Sustainable + Smart Solutions to HIV in Tanzania: Smart Children, Smart Partners, Smart Systems Pt 3
At the Elizabeth Glaser Pediatric AIDS Foundation (EGPAF), we know that we cannot eliminate pediatric AIDS without strong health systems and strong partnerships. In Tanzania, we support leadership at the all levels of the health system. National organizations are key contributors in building sustainable and effective health systems that will eliminate pediatric AIDS while improving the overall health of women, children, and families.
This blog post is part of a series on a recent country visit by Chip Lyons, EGPAF president and CEO. Follow @Chip_Lyons
On July 4, with the morning sun peeking over the horizon, I was traveling south along the B-6 highway from Shinyanga to Nzega, a subsistence farming and mining district within the Tabora region of Tanzania. First stop: Nzega District Council Hospital.
EGPAF partners with frontline health care workers in 7,000 health care sites in 14 countries, including Tanzania, and I was eager to meet some who had been recently trained and supported by our Linking Initiatives for the Elimination of Pediatric HIV (LIFE) program.
Funded by the U.S. Agency for International Development (USAID), LIFE aims to improve comprehensive HIV/AIDS services and strengthen local health systems to end pediatric HIV. Focused on strengthening the continuum of care for HIV-positive mothers and their babies, LIFE is built around three principles:
- Increasing access to integrated, community-based HIV and reproductive health services.
- Strengthening connections among health facilities so that clients can maintain treatment across a network of locations.
- Transferring health system ownership to local governments and local institutions.
At the hospital, Tausi Kibonge, Nzega’s district reproductive and child health coordinator, explained to us that all pregnant women, their partners, and their children receive HIV care services under one roof at the care and treatment clinic in Nzega. This has dramatically increased client retention.
EGPAF recently added 24 new care and treatment centers (CTCs) to provide comprehensive health services throughout Tabora. EGPAF delivers medical equipment, trains health workers in comprehensive treatment, and provides technical assistance to the CTCs.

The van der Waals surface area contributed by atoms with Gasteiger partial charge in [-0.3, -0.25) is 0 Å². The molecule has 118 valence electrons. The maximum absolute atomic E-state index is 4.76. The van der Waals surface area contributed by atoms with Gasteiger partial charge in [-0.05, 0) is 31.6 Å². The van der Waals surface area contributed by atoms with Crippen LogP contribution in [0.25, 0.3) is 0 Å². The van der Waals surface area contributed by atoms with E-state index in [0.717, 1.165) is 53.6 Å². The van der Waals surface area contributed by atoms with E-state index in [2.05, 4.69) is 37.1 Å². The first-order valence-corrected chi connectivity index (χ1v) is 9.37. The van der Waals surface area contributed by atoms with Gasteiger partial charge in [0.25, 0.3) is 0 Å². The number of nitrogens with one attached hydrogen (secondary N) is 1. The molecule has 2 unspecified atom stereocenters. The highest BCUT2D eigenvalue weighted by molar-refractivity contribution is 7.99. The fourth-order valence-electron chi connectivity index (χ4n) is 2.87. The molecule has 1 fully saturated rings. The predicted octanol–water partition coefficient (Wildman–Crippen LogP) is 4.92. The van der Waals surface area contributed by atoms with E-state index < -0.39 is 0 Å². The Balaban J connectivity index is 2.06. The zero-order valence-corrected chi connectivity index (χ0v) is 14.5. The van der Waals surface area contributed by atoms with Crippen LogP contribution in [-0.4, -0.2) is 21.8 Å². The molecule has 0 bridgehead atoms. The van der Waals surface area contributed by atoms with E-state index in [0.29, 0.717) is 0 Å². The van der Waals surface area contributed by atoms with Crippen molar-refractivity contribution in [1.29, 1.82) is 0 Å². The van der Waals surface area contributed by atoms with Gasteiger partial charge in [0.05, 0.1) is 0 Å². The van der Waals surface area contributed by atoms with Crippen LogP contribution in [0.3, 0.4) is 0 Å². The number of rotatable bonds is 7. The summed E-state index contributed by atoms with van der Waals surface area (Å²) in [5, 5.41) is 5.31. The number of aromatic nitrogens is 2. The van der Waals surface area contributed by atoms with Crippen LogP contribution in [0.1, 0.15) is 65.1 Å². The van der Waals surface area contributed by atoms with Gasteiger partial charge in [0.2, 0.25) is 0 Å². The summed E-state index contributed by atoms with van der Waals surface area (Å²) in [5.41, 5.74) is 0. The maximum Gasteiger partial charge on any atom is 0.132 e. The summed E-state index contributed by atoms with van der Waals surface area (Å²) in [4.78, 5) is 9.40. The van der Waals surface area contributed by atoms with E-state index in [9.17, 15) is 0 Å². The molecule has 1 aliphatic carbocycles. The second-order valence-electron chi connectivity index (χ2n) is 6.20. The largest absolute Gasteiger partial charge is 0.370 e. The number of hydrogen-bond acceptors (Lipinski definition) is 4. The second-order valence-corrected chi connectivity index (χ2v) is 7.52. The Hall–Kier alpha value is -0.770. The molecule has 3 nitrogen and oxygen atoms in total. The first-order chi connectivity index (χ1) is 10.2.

Most of these sites are only accessible by rough roads. “Placing comprehensive services closer to the community is vital to HIV-positive families who live far from district hospitals and lack transportation,” said Juma Songoro, M.D., EGPAF’s care and treatment manager in Tanzania.
Comprehensive care and treatment centers in remote locations is one way that we’re getting HIV services to the people who need them. Technology is another.
By early afternoon on July 4, I had arrived at the Mambali Dispensary, two hours from Nzega and miles from a paved road. Thadeus Musembi, EGPAF’s associate data management officer, was training health workers to use MOBY, a mobile phone application that guides nurses in prenatal and postnatal care, helping them identify risk factors; monitor lab results; and facilitate family, nutrition, and counseling for the prevention of mother-to-child transmission (PMTCT) of HIV.
With MOBY, health care workers can also register clients—automatically adding them to an electronic database. This makes it easier to track their treatments and follow up with them. In June alone, 189 clients were registered using the new phones. This technology will make the paper ledgers obsolete and ensure that clients do not fall through the cracks.
Smart technology means that sites like the Mambali Dispensary are no longer so remote.
As I left Mambali, heading north to Kenya, I looked out at the vast Tanzanian plain, and I was struck by the idea that not only are we working harder than ever to end pediatric AIDS—we are working smarter. In these previously isolated locations, we are strengthening the systems that provide life and health to countless families.
Through smart children, smart partners, and smart systems we are building the network to achieve an AIDS-free generation. And we will continue to engineer innovative solutions, until no child has AIDS.